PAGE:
In her first fiction work, McGrath brings qalunaat (white man) to the silver white cold of Canada’s great empty north, there to contrast modern greed and ambition with the ancient wisdom of the Inuit.
The setting is Ellesmere Island, Unmingmak Nuna, a far-north outpost of Canadian sovereignty. Intuit peoples were lured there decades ago by Canadian politicians fearful of America’s Greenland presence. The story follows Edie Kiglatuk, half-white but also a descendant of the great guide Welatok, who accompanied Sir James Fairfax on his arctic explorations. Edie is a guide for hunters and fishermen, a part-time schoolteacher and a fierce protector of her stepson, Joe, a settlement youngster with ambitions other than video games and alcohol. Early one spring, Edie and Joe guide two qalunaat across the ice of Jones Sound to Craig Island. There one qalunaat is shot dead. Edie and Joe believe it's murder or manslaughter, but the Council of Elders fears the loss of tourist trade. The council declares the shooting was a self-inflicted wound, a ricochet from an accidental shot. Edie, facing discrimination in a patriarchal society, goes along, but Joe is troubled. Enter Derek Palliser, a mixed-race Northern Communities police sergeant and an amateur naturalist who studies lemmings. The narrative broadens to include meteorites, iridium, missing pages from Fairfax’s diaries, Texas and Russian energy companies, NASA researchers, corruption in Edie’s village, drugs and more murders. McGrath has written a mystery, but one reminiscent of Tony Hillerman’s culture-clash novels. The language is beautiful, especially the descriptions of the Inuit people, living in “a place littered with bones, with spirits, with reminders of the past…surrounded by our stories.” Detailed in her knowledge of setting, McGrath vividly invokes the frozen land, and her portrayals of the rugged people who cherish its beauty and bounty, especially Edie and Derek, ring true.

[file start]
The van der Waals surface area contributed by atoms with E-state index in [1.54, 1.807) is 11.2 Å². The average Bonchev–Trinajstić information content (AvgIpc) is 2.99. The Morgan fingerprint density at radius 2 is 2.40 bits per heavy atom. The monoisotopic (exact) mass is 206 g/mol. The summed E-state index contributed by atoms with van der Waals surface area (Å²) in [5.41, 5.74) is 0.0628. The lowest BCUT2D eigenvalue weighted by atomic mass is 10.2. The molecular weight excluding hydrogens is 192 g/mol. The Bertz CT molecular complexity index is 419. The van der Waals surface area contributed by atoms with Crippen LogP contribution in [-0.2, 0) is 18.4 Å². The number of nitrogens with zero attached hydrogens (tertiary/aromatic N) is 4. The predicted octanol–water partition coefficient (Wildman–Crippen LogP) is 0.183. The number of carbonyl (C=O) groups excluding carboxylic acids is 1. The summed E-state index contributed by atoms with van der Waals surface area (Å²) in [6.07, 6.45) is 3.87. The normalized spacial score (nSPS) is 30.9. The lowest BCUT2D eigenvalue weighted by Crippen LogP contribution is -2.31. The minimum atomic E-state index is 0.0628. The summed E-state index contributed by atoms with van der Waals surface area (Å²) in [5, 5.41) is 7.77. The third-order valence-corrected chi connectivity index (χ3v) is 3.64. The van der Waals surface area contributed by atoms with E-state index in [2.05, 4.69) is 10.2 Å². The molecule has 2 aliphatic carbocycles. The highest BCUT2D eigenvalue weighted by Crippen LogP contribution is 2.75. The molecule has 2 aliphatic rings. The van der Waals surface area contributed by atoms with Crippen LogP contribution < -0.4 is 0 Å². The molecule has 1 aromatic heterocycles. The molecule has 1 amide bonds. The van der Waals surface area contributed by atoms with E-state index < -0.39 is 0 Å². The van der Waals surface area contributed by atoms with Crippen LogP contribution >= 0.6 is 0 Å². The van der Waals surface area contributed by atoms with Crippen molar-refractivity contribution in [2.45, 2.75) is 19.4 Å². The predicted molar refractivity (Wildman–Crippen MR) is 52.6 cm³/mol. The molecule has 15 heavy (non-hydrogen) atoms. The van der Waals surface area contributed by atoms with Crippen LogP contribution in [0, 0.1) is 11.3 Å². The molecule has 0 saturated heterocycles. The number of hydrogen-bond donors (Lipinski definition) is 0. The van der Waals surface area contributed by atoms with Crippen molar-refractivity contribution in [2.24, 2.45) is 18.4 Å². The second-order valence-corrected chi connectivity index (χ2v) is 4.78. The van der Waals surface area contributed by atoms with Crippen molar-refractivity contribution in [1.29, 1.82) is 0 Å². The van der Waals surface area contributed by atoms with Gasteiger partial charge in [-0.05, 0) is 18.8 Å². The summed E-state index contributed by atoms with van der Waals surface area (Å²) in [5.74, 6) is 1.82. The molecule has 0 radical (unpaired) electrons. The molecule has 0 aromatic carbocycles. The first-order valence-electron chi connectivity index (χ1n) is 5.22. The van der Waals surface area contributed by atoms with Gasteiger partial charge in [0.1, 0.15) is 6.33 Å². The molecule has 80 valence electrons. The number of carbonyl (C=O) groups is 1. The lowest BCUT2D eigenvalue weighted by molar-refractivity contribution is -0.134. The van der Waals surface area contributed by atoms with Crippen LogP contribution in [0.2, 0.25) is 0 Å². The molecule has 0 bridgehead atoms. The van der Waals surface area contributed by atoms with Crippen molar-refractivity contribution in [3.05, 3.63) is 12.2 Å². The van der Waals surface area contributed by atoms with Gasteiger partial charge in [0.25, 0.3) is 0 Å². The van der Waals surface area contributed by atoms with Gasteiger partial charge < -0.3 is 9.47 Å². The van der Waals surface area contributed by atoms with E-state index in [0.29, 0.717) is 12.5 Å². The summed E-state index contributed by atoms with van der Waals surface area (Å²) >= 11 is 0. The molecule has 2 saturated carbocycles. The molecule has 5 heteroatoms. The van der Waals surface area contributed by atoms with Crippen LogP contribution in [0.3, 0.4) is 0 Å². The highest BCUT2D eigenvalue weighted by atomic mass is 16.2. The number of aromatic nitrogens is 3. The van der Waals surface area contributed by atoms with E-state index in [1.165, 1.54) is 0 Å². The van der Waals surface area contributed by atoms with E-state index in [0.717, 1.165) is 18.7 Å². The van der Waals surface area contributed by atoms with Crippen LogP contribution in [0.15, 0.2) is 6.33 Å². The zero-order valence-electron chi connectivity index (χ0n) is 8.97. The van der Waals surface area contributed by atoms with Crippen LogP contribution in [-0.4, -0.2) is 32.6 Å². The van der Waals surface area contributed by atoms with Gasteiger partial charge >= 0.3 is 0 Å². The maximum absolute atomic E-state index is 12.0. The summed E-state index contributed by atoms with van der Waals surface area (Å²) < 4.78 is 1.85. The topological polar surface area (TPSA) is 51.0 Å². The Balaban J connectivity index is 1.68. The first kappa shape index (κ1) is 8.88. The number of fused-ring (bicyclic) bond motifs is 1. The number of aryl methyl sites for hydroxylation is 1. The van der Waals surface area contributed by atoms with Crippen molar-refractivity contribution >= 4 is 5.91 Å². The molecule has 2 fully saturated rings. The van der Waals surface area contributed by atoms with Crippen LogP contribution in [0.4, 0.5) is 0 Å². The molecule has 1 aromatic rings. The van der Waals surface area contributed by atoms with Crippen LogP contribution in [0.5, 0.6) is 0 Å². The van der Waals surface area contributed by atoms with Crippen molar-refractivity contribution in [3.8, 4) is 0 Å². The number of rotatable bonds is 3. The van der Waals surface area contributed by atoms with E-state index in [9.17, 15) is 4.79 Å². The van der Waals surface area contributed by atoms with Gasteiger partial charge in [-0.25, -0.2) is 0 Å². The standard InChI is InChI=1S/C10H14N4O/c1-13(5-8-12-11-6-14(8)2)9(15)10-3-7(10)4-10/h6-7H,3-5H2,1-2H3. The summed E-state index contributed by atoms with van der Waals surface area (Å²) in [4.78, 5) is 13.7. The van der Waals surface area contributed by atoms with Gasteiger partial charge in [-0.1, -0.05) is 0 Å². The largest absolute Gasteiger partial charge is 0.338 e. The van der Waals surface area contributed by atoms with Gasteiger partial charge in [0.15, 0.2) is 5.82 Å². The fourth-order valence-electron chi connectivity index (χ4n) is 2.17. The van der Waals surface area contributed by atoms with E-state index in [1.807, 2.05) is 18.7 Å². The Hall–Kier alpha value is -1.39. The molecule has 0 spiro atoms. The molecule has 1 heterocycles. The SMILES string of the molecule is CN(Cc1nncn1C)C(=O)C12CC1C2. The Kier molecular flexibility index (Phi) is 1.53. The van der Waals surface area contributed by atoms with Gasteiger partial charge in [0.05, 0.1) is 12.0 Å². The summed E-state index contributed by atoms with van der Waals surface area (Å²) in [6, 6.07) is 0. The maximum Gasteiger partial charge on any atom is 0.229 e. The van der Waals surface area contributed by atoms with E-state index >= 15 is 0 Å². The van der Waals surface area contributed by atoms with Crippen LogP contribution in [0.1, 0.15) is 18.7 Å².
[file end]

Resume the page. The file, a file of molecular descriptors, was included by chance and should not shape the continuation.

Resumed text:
A promising first installment in an upcoming series of arctic adventures.